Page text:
Are big investments risky

Are Big Investments Risky?

The real risk in investing is ignorance

Karen and I have been friends for years. She called and told me about an investment she was considering. She was going to invest $50,000, which was pretty much all the money she had saved over the years.

“My two friends in California called me a few days ago, and they are all excited about this new investment they just got into. They told me that I am guaranteed to get 100 percent of my money back within the first six months. They said their friends are in it and a few celebrities too, and I need to decide quickly because it is only available until the end of the week.”

Nothing is guaranteed

The word “guaranteed” was a red flag for me, as was “get 100 percent of my money back within the first six months.” It definitely sounded like a deal that was too good to be true.

I asked Karen, “What specifically are these people investing in, and how can they guarantee you a 100-percent return in six months?”

She told me she didn’t know but would find out. I pleaded with her not to go forward until she had the answers to those questions. I also didn’t like the pressure to make such a big decision so quickly.

At the end of the week, Karen called me and said she was not going through with that investment. I felt relieved and suggested some other possible investments for her to research.

An uneducated decision

Five months later, I got an email from Karen that said: “I didn’t tell you. After I told my friends I was not going to invest, they came back a week later and said, ‘You are so lucky. You have another chance. They have extended the deadline for one more week. You can still get into this deal. We really think you should do it.’ The peer pressure got to me, so I invested my $50,000. Today, five months later, my money is gone. It was all a scam. I lost it all.”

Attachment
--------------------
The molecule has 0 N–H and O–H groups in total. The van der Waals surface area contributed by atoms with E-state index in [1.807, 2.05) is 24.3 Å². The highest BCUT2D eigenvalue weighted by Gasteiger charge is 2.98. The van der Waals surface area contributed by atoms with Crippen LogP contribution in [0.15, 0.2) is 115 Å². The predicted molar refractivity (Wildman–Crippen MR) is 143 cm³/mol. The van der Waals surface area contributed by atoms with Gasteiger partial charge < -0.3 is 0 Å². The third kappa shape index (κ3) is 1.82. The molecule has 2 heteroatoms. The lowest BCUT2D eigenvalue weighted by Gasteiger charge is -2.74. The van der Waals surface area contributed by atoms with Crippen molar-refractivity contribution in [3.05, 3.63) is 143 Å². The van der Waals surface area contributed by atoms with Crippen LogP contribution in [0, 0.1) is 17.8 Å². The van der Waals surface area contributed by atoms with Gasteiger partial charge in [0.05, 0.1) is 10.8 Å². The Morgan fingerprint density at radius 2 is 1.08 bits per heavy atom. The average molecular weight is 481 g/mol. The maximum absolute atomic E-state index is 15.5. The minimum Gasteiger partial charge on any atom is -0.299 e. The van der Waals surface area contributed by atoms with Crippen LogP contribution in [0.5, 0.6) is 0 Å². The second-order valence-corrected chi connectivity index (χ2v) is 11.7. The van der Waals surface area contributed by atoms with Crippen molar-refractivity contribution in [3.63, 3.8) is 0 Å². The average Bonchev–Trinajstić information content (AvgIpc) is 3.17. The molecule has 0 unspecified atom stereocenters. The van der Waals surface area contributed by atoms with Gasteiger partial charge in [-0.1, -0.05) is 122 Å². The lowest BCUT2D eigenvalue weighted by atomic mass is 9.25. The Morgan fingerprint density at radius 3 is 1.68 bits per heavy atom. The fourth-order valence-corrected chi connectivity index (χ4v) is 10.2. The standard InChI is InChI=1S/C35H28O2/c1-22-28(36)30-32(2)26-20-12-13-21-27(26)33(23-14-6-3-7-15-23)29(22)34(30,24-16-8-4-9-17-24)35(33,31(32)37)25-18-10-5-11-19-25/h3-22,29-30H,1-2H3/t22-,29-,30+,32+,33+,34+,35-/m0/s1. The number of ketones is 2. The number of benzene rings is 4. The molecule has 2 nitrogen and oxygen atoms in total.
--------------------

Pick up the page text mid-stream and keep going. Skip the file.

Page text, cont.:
I was overseas at the time. Had I been home, I’d have run over to her house, grabbed her, disconnected the phone, locked her in her bedroom, and not let her out until I was convinced that an ounce or more of common sense had flowed into her. I was astonished and even angry with her. She knew better. She let her emotions and personal friendships take over. She also didn’t do what she knew she had to do to check out this investment. She so wanted it to be true that she put her good judgment aside and rolled the dice.

The moral of that story is: With little or no financial know-how, a deal that sounds too good to be true… is. The lower your financial education, the higher your risk.

Are you educated or uneducated?

Have you ever been asked by a financial planner or stock broker, “What level of risk are you comfortable with? Are you conservative or aggressive when it comes to your investments?”

That is the wrong question to ask. The financial planner should instead be asking, “Are you educated or uneducated when it comes to your investments?”

You see, the conventional wisdom of most financial planners is, “The higher the return, the higher the risk.” This is simply not true.

What is true is, “The lower your financial intelligence, the higher the risk,” and, “The higher your financial intelligence, the lower the risk.”

Higher returns do not mean higher risk

The mistake so many people make is that they think the investment is risky. It’s not the investment that’s risky. It’s the investor. Think about it. An investment is just an investment—whether it’s a business, a property, a stock share, or a commodity. It’s you, the investor, who determine if a specific investment is a good investment or bad investment for you.

Not every investment you choose will be a good investment. No investor has a 100-percent track record of picking winners. Yet the more knowledge and experience you have, the better odds you have.

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